| By Dr. Bennett Brown

Tennis is a fantastic sport that tests an athletes’ accuracy, endurance and skill. It is becoming increasingly popular as a great way to exercise and have fun. However, like anything that involves repetitive use of a couple of body parts, those parts can wear down and cause pain. The entire upper extremity is placed under significant stress while swinging a tennis racquet. Although tennis elbow maybe the most popular tennis injury, wrist injuries are extremely common … just ask Rafael Nadal!

Wrist injuries can occur with tennis players at any level. During a forehand backstroke, the wrist is typically in hyperextension and progresses to hyper flexion at the follow-through. Depending on the type of shot the player hits—slice or topspin—the wrist is also deviated toward the pinkie side, ulnar deviation (slice), or forced in a palm down position, supination (topspin). Either severe ulnar deviation or forced supination of the wrist can cause significant stress on the ligaments and tendons on the pinkie side of the wrist. This is the same with the players non-dominant hand while hitting a two-handed backhand. The complex anatomy in this area provides the hand and wrist with stability and strength- however when over used, it can start to wear down, get inflamed, and even tear.

The pinkie (ulnar) side of the wrist is comprised of a tendon (extensor carpi ulnaris, ECU), numerous ligaments, and cartilage disc which all work together to stabilize the wrist with rotation and gripping. This unit of stabilization is called the TFCC (Triangular Fibrocartilage Complex). And because of its intricate and multifaceted anatomy, it can be difficult to treat.

As with most problems in medicine, it is best to prevent the injury from occurring than to treat it afterwards. Equipment choice is extremely important in injury prevention. Grip size, string types, and string tension can all lead to wrist injuries in players if not tailored appropriately to the individual. Grip size can determine the amount of force the player needs to hold the racquet through the stroke. Too much strength can restrict motion in the wrist and lead to injury. Also extreme grips, like the Western Grip, can cause more strain on the wrist.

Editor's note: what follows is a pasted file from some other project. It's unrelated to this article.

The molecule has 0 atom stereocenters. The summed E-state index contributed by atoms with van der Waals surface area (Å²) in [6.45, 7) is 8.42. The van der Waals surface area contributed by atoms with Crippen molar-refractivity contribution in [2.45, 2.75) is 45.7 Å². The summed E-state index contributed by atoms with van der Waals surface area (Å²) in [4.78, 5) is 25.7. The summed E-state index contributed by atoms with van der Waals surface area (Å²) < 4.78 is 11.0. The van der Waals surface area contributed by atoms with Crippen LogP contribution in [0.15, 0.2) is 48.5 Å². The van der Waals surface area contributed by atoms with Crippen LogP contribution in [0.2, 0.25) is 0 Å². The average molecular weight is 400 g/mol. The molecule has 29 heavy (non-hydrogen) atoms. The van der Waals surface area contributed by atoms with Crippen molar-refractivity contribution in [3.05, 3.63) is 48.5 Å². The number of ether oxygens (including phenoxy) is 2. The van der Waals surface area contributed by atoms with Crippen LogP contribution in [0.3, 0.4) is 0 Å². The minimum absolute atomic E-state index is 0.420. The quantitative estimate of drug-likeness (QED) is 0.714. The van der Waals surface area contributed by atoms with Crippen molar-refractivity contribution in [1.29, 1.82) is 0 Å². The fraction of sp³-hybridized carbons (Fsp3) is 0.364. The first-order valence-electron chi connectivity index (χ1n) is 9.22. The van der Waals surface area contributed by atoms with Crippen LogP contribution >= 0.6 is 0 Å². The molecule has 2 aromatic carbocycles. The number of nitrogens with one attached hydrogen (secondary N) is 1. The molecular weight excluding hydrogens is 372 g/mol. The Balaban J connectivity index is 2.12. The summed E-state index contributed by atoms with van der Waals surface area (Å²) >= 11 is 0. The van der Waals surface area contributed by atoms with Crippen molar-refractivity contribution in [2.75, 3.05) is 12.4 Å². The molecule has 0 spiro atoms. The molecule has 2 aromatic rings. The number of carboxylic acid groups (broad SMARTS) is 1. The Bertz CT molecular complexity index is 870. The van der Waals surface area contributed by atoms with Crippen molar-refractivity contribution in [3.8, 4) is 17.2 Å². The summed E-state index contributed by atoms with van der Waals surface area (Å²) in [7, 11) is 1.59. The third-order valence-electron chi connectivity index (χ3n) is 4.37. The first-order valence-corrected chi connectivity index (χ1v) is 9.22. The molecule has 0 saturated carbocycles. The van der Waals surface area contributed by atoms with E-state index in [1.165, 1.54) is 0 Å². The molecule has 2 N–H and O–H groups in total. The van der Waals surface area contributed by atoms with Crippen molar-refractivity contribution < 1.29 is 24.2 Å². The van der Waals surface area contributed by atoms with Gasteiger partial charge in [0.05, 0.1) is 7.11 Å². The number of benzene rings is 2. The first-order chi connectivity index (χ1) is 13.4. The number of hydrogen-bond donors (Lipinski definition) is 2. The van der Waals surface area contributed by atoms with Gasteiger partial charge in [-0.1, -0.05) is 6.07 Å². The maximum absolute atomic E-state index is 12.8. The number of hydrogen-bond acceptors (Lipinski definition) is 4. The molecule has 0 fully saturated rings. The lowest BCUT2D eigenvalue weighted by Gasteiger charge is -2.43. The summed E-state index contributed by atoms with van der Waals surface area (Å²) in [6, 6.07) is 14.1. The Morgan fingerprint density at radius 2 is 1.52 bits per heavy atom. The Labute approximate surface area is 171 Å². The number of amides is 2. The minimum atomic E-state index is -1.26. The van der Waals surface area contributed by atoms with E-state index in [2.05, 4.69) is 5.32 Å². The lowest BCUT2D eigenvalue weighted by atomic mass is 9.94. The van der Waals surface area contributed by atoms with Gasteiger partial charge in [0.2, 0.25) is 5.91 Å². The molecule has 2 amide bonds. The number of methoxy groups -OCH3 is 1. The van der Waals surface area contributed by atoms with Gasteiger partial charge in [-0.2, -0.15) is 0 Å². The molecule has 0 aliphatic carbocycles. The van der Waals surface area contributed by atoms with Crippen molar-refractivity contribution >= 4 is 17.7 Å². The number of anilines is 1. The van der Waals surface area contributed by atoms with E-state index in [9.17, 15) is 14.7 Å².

String technology is always evolving. Natural gut strings are popular with professionals because of their elasticity, tension stability and liveliness—however, they are expensive and not durable. Synthetic strings are much more durable and less costly. However, they are typically not as gentle on the arm as gut or multifilament strings. Multifilaments are typically advantageous due to their combination of gentleness to the arm and tension hold, power, and control. Most important is to understand your ability, strength and technique and tailor strings accordingly.

String tension can also cause wrist pain. Lower string tensions increase ball on string time and thus increase power and increase risk of injury. This is especially common in novice players who hit with off-center ball strike which increases rotational forces, thus increasing strain on the wrist. Although most high-level players like high-tension strings due to increased control, it can be advantageous to have a combination of low tension with stiffer-acting strings (such as polyester) which decreases stress on the wrist.